EHD Bass Team Investigates
Marriage rates in the US are declining. In fact, marriage rates are lower today than they were during the Great Depression. The last time they were lower? Ulysses S. Grant was President of the United States and the country was still rebuilding from the Civil War. So what’s causing these dramatic changes to this long-held social institution?
Anna Gassman-Pines and Christina Gibson-Davis, both associate professors in the Sanford School of Public Policy, formed a Bass Connections team last year to find out.
“We were working with this question of job loss in the community, and if that affects the likelihood people get married,” Gibson-Davis said.
But social norms are an inherently difficult thing to explore. It simply wouldn’t be possible, let alone ethical or scientifically sound, to ask expecting unmarried couples their own beliefs and wait for job loss to occur. So Gibson-Davis and Gassman-Pines turned to a vignette study to present experiment participants with hypothetical couples in two contrasting situations.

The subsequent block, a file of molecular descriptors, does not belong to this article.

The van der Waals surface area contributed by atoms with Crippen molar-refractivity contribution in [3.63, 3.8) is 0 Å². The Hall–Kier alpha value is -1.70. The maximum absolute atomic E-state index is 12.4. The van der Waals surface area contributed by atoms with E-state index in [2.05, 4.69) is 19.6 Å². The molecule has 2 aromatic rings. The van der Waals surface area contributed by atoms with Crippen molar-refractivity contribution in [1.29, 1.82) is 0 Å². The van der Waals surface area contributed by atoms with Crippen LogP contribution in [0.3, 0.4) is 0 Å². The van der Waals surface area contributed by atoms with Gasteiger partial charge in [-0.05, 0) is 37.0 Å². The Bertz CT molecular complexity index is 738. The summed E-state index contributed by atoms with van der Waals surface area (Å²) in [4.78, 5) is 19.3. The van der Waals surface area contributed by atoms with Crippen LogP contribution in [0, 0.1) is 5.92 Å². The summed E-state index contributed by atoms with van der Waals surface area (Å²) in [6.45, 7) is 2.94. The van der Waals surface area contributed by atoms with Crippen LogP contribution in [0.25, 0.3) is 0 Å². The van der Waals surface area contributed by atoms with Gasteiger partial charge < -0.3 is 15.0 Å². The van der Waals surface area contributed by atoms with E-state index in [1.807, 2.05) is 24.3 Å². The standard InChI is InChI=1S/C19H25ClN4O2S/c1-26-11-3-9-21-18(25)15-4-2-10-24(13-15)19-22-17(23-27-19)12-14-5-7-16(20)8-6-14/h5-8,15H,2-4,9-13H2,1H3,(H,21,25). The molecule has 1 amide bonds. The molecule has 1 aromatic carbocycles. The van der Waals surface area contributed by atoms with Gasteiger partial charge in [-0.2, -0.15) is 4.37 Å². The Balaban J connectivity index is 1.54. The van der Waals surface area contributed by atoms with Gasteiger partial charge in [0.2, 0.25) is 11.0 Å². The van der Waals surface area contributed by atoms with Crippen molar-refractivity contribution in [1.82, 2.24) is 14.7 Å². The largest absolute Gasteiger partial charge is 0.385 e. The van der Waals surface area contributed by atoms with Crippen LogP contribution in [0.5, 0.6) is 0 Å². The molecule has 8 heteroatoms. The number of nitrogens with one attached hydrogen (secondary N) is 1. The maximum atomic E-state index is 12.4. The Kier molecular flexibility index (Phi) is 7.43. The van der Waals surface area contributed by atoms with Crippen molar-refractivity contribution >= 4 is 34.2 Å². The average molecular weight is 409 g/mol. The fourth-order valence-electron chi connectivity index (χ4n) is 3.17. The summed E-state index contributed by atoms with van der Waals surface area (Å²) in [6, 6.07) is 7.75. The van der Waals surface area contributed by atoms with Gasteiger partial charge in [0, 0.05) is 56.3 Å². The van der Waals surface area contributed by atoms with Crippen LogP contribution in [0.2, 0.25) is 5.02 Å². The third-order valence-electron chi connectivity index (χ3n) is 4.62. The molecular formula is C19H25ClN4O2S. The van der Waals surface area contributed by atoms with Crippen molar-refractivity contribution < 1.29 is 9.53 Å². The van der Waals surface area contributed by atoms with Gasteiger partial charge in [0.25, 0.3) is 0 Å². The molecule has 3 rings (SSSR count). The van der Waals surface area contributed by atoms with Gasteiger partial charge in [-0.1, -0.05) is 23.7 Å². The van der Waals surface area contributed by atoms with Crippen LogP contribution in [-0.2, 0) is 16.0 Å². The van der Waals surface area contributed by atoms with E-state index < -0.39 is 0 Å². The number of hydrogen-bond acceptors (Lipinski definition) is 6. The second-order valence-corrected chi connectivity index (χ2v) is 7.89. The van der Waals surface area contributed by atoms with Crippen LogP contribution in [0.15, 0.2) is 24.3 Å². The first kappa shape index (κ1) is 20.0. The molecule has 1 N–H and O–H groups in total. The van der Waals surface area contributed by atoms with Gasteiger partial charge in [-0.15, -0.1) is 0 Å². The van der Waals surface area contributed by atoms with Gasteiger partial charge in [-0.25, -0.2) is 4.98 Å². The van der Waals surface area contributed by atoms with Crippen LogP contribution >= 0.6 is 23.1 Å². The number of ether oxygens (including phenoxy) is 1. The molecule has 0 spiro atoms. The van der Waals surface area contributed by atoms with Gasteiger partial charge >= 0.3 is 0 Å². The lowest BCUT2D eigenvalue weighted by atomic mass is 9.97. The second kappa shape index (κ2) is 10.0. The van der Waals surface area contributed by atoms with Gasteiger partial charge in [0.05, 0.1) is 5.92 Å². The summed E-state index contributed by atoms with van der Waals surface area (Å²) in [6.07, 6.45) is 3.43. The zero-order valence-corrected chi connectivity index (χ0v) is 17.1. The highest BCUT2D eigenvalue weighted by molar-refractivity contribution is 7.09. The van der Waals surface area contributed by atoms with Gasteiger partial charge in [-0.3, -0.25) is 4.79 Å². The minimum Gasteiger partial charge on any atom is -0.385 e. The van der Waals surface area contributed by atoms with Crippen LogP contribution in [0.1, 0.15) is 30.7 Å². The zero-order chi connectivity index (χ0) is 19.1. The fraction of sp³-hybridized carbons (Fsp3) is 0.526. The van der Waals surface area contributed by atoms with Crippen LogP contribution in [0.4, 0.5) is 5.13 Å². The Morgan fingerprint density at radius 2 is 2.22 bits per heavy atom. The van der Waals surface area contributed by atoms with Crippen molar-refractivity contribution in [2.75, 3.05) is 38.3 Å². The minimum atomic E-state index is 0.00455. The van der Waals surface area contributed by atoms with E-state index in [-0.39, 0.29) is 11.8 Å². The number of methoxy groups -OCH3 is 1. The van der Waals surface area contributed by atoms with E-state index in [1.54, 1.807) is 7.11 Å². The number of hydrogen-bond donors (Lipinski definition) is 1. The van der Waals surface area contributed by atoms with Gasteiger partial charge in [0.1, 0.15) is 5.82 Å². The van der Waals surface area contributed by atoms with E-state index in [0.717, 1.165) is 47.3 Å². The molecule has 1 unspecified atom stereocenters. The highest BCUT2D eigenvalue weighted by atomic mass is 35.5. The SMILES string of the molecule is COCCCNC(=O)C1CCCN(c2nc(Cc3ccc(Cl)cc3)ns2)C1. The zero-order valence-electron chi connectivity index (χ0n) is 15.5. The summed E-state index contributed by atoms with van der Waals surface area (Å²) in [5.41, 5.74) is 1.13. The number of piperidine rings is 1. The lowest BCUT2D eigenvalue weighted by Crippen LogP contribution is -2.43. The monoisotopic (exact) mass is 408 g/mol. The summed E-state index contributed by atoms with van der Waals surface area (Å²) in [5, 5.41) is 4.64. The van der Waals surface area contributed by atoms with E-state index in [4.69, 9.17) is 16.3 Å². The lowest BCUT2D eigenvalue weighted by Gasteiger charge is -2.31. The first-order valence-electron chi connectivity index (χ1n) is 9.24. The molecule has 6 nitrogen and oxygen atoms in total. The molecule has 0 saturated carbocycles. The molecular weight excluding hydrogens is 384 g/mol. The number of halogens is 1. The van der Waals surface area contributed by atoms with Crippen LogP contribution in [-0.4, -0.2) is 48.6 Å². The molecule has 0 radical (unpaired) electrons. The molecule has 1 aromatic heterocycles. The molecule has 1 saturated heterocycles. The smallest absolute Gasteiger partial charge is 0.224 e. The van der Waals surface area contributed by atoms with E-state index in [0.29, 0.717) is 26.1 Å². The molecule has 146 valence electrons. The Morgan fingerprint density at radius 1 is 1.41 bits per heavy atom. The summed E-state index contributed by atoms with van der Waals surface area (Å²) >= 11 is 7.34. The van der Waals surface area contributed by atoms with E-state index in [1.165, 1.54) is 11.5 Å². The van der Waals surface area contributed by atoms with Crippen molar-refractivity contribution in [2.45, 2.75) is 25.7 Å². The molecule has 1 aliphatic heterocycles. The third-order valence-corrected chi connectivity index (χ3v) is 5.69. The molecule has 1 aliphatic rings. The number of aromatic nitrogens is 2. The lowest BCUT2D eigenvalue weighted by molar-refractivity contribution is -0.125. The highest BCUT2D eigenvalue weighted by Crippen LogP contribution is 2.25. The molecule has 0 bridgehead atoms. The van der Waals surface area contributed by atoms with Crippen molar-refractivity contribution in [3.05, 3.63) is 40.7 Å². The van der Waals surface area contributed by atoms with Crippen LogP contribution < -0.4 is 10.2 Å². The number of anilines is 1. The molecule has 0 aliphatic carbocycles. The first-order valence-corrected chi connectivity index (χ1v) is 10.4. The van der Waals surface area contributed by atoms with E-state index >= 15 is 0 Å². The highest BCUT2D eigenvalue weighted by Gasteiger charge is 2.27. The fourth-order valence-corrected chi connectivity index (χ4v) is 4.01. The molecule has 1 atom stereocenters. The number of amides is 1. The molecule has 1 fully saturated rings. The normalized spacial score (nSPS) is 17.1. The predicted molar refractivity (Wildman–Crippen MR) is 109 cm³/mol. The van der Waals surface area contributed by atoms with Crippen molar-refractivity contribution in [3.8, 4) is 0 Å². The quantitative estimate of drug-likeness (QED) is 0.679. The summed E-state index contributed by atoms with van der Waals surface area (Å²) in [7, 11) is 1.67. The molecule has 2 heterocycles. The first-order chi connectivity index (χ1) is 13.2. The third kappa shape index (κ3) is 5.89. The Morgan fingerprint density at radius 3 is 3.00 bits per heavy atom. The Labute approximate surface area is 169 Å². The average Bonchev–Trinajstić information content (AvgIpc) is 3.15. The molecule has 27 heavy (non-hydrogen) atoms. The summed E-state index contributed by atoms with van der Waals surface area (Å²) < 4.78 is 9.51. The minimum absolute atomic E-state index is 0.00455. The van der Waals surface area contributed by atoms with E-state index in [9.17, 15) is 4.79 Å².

Working with Undergraduates
With a study premise and an idea of how to structure it, they advertised for participants to join their Bass Connections team and found six students eager to get to work on the project.
Katherine Eastwood (Economics), Natalie Hall (Public Policy), Maggie Butler (Psychology), Stella Zhang (Fuqua School of Business), Lauren Taylor (Mathematics) and Corey Vernot (Statistics and Public Policy) rounded out the research team. Joining at such an early stage, they were instrumental in developing the study.
“From that point on we worked collaboratively with them to develop the vignettes,” said Gassman-Pines. “We went through a lot of piloting. The students developed the wording and were really integral to developing the vignettes, doing the testing of them, and then they were the ones to go out into the field and collect responses.”